Guiding young children's participation in early literacy development: A family literacy program for adolescent mothers

Research output: Contribution to journalArticle

Abstract

Much literature has focused on the tragic consequences of adolescent parenting. This. paper describes an intervention approach designed to enhance intersubjectivity between adolescent mothers and children. It proposes that a model based on the theory of guided participation (Rogoff, 1990) may enhance mothers' sensitivity to their child's learning processes. Further, as mothers become more adept in their communicative interactions with their children, their guidance varies according to the context of the activity. Videotape analyses of mothers' exchanges with their children over 12 one-hour sessions in three contexts (reading stories, teaching a goal-directed task, and playing with children) in the day-care center indicated that maternal interactions tended to emphasize different facets of the learning process. On the basis of these findings, it is argued that engaging parents and children in mutual activities that include book reading, but are not limited to it, may constitute the richest potential for supporting children's early literacy development.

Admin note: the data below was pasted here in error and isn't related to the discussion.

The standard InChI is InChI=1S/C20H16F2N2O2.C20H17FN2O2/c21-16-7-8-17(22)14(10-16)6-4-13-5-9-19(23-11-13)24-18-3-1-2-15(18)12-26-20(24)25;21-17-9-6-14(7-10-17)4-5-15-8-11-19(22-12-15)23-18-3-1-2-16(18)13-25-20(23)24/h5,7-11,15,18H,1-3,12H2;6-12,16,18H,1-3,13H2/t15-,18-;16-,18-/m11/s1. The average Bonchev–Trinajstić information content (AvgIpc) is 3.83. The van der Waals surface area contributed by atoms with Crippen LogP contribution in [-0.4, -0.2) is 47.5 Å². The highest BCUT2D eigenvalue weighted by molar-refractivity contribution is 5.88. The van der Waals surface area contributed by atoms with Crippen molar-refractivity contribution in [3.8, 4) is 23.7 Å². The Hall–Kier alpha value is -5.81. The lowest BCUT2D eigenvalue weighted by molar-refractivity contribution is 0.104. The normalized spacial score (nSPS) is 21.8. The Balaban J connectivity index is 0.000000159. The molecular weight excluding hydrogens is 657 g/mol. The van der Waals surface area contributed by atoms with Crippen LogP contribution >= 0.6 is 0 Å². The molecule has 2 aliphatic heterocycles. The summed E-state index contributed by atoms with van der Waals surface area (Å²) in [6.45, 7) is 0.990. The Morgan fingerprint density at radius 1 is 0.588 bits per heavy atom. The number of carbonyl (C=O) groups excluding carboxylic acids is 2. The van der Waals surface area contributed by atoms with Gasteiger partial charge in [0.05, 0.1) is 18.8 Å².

Original languageEnglish (US)
Pages (from-to)119-129
Number of pages11
JournalEarly Child Development and Care
Volume127
Issue number1
DOIs
StatePublished - 1997

Fingerprint

Mothers
Education
Reading
Child Guidance
Child Day Care Centers
Learning
Videotape Recording
Parenting
Teaching
Parents
Literacy

ASJC Scopus subject areas

  • Pediatrics
  • Developmental and Educational Psychology
  • Social Psychology

Cite this

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abstract = "Much literature has focused on the tragic consequences of adolescent parenting. This. paper describes an intervention approach designed to enhance intersubjectivity between adolescent mothers and children. It proposes that a model based on the theory of guided participation (Rogoff, 1990) may enhance mothers' sensitivity to their child's learning processes. Further, as mothers become more adept in their communicative interactions with their children, their guidance varies according to the context of the activity. Videotape analyses of mothers' exchanges with their children over 12 one-hour sessions in three contexts (reading stories, teaching a goal-directed task, and playing with children) in the day-care center indicated that maternal interactions tended to emphasize different facets of the learning process. On the basis of these findings, it is argued that engaging parents and children in mutual activities that include book reading, but are not limited to it, may constitute the richest potential for supporting children's early literacy development.",
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